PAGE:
Cate Lawrence is an Australian tech journo living in Berlin. She focuses on all things mobility: ebikes, autonomous vehicles, VTOL, smart ci Cate Lawrence is an Australian tech journo living in Berlin. She focuses on all things mobility: ebikes, autonomous vehicles, VTOL, smart cities, and the future of alternative energy sources like electric batteries, solar, and hydrogen.
Ok, we’re a fair few years off commercially available autonomous vehicles. But today’s cars are advanced analytic data centers on wheels, with capabilities that can be added, amended, or expanded with a simple over-the-air (OTA) update. Automakers can choose when (and if) to turn on certain features–and it’s at a price.
This week writer Martin SFP Bryant raised the issue on Twitter in response to the latest Mercedes-Benz update .
? ? “Mercedes-Benz will electronically limit the steering angle of the rear wheels, but there will be an option after purchase to pay the company more money to increase that steering angle by a few degrees for a tighter turning radius.” https://t.co/7ClIW1HVMJ
— Martin SFP Bryant (@MartinSFP) August 11, 2021
“Mercedes-Benz will electronically limit the steering angle of the rear wheels, but there will be an option after purchase to pay the company more money to increase that steering angle by a few degrees for a tighter turning radius.”
All-electric luxury salon Mercedes-Benz EQ has an OTA functionality to modify the rear-axle steering with a ten-degree steering angle.
I’m not entirely clear how great a benefit this is to drivers in reality, but it raises more significant issues about OTA updates and their monetization.
OTA updates are nothing new
The reality is that BMW and other OEMs have offered over-the-air optional software as an upsell for over a decade, including its High Beam Assistant as an optional extra. OTA updates have been offered in vehicles since the late 2000s, including media subscriptions and Tesla’s ‘Caroke.’
Martin is not the first person to raise this issue on Twitter. In March, deputy news editor of Car Magazine, Jake Groves, shared a tweet:
Night drive in a 530e. Pressed the high beam assist button, but a message from the car essentially said “no, you need to buy the feature first on the ConnectedDrive store.” BMW and Merc both keen to do this more in future, so this won’t be the first time we’ll see it… ?? pic.twitter.com/hQzkwhP1Oe
— Jake Groves (@_jakegroves) March 24, 2021
“Night drive in a 530e. Pressed the high beam assist button, but a message from the car essentially said “no, you need to buy the feature first on the ConnectedDrive store.” BMW and Merc are both keen to do this more in future, so this won’t be the first time we’ll see it…”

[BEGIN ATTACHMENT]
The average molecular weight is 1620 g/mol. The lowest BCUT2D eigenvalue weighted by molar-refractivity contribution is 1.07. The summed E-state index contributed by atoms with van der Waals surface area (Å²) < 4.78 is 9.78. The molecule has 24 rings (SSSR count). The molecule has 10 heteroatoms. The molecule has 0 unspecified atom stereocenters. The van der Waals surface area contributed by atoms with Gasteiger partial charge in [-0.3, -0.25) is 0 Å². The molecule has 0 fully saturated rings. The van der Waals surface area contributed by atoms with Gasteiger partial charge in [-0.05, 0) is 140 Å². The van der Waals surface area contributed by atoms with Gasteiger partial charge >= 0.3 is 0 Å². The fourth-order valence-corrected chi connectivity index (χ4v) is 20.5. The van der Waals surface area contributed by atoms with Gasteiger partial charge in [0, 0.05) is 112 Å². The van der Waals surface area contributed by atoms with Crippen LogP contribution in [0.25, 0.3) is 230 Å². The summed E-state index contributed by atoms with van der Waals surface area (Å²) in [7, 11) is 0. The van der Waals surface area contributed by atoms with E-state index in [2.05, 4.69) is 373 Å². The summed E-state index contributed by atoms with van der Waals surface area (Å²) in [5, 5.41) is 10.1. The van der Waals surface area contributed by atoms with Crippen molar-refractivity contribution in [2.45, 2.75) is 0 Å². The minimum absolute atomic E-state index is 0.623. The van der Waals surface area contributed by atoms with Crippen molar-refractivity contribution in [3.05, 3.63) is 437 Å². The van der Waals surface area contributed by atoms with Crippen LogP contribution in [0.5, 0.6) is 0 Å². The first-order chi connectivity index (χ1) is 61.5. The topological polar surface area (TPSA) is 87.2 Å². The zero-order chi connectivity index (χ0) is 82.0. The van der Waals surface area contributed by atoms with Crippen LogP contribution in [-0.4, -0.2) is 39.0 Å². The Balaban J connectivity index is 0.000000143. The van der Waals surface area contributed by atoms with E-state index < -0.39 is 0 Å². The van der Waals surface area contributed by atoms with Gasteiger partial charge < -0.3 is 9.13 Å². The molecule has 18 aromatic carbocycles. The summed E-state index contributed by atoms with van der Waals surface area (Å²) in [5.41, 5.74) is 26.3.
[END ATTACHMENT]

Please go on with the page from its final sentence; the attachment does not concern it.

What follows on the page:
He then shared the dashboard option noting “the original pop-up message… BMW store says it’s £160 for “unlimited” use…”
“Check control: Function acquirable: The high beam assistant can be acquired in the ConnectedDrive Store. The function reduces the load on the driver during darkness by automatically turning the high beam on and off in the case of oncoming vehicles and vehicles ahead.”
What are the bigger risks of OTA updates?
However, they raise fundamental questions about how and when we should change a car’s functionalities.
First, there’s the issue of the subscription model. What happens if we pay for several driving features that suddenly stop working in traffic due to a glitch in our payment?
Further, should we have to pay to switch on functions–including security functions in some instances–that an OEM has already created?
Then, there’s the issue of how changing functionalities can change a car’s status. Mercedes Benz says it intends to offer “temporary activations and free trial periods” of their new OTA updated features to entice customers.
For example, if you ‘turn on’ L3 ADAS functionalities such as the ability to change lanes autonomously, what does this mean for your existing insurance classification? Most countries are still grappling with these issues.
It also raises questions around charging drivers an additional fee to unlock a safety feature. As vehicle automation increases towards Levels 4 and 5, we can expect more OTA updates, and many of these will be fee-based.
This week, Huawei had an OTA update patent approved by the Chinese intellectual property office.
The patent will prevent smart vehicles from experiencing hidden dangers during the update installation. This could include where and when OTA updates are installed. This could include driver, OEM, or in the future, vehicle led installations.
Tesla fined for Battery OTA update
Last week, we saw a Tesla lawsuit settlement in response to an OTA update. According to Reuters, Tesla agreed to pay $1.5 million to settle claims that it used software to cut usable battery capacity on 1,743 Model S sedans.
Owners initially saw a 10% reduction lasting about three months, then a smaller 7% reduction lasting another seven months. Tesla restored total capacity in March 2020.
A litmus test for future features
We’re preparing for a time when we ride as passengers, not drivers, where vehicle automation includes not only OTA updates but vehicle-to-everything (V2E) trading, where the car is a marketplace and a source of revenue for OEMs.
OTA updates mean personalization. We could buy a second-hand smart car and make it an entirely different beast than that enjoyed by its previous owners. We could carry our subscription preferences across vehicles as we hire rather than buy.
Ultimately, OTA updates allow OEMs and users to try out new features and test what and when people are willing to pay. We can expect them to increase as OEMs compete to deliver new and interesting functions–at a price.
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